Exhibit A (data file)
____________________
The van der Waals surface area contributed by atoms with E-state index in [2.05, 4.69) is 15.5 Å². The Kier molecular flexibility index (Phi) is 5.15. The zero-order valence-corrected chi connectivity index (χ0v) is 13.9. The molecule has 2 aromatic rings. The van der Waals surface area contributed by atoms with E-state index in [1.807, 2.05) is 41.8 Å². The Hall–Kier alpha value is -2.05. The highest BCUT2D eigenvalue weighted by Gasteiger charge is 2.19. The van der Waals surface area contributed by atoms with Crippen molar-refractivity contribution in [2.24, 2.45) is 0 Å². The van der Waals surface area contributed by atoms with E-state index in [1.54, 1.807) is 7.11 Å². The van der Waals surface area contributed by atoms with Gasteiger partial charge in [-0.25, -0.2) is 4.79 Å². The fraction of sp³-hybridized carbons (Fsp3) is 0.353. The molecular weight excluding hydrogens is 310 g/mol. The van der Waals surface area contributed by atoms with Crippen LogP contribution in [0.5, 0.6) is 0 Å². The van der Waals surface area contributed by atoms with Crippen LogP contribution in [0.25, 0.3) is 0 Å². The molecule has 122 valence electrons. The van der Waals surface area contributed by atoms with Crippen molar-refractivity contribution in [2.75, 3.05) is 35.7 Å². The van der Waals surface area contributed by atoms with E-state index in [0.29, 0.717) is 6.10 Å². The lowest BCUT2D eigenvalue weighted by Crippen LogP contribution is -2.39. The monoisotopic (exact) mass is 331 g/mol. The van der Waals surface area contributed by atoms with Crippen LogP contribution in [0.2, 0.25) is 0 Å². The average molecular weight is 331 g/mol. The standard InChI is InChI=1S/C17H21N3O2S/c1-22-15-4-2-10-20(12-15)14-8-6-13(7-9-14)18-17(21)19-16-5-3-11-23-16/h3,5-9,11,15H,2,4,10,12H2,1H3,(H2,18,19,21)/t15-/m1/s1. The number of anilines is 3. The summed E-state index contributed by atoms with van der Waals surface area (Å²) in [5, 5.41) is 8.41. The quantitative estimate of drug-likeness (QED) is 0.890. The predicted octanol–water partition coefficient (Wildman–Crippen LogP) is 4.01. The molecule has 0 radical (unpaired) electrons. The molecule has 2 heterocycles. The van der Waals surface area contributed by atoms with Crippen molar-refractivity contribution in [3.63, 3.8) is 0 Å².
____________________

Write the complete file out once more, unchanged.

The van der Waals surface area contributed by atoms with E-state index in [2.05, 4.69) is 15.5 Å². The Kier molecular flexibility index (Phi) is 5.15. The zero-order valence-corrected chi connectivity index (χ0v) is 13.9. The molecule has 2 aromatic rings. The van der Waals surface area contributed by atoms with E-state index in [1.807, 2.05) is 41.8 Å². The Hall–Kier alpha value is -2.05. The highest BCUT2D eigenvalue weighted by Gasteiger charge is 2.19. The van der Waals surface area contributed by atoms with Crippen molar-refractivity contribution in [2.24, 2.45) is 0 Å². The van der Waals surface area contributed by atoms with E-state index in [1.54, 1.807) is 7.11 Å². The van der Waals surface area contributed by atoms with Gasteiger partial charge in [-0.25, -0.2) is 4.79 Å². The fraction of sp³-hybridized carbons (Fsp3) is 0.353. The molecular weight excluding hydrogens is 310 g/mol. The van der Waals surface area contributed by atoms with Crippen LogP contribution in [0.5, 0.6) is 0 Å². The van der Waals surface area contributed by atoms with Crippen LogP contribution in [0.25, 0.3) is 0 Å². The molecule has 122 valence electrons. The van der Waals surface area contributed by atoms with Crippen molar-refractivity contribution in [2.75, 3.05) is 35.7 Å². The van der Waals surface area contributed by atoms with E-state index in [0.29, 0.717) is 6.10 Å². The lowest BCUT2D eigenvalue weighted by Crippen LogP contribution is -2.39. The monoisotopic (exact) mass is 331 g/mol. The van der Waals surface area contributed by atoms with Crippen LogP contribution in [0.2, 0.25) is 0 Å². The average molecular weight is 331 g/mol. The standard InChI is InChI=1S/C17H21N3O2S/c1-22-15-4-2-10-20(12-15)14-8-6-13(7-9-14)18-17(21)19-16-5-3-11-23-16/h3,5-9,11,15H,2,4,10,12H2,1H3,(H2,18,19,21)/t15-/m1/s1. The number of anilines is 3. The summed E-state index contributed by atoms with van der Waals surface area (Å²) in [5, 5.41) is 8.41. The quantitative estimate of drug-likeness (QED) is 0.890. The predicted octanol–water partition coefficient (Wildman–Crippen LogP) is 4.01. The molecule has 0 radical (unpaired) electrons. The molecule has 2 heterocycles. The van der Waals surface area contributed by atoms with Crippen molar-refractivity contribution in [3.63, 3.8) is 0 Å².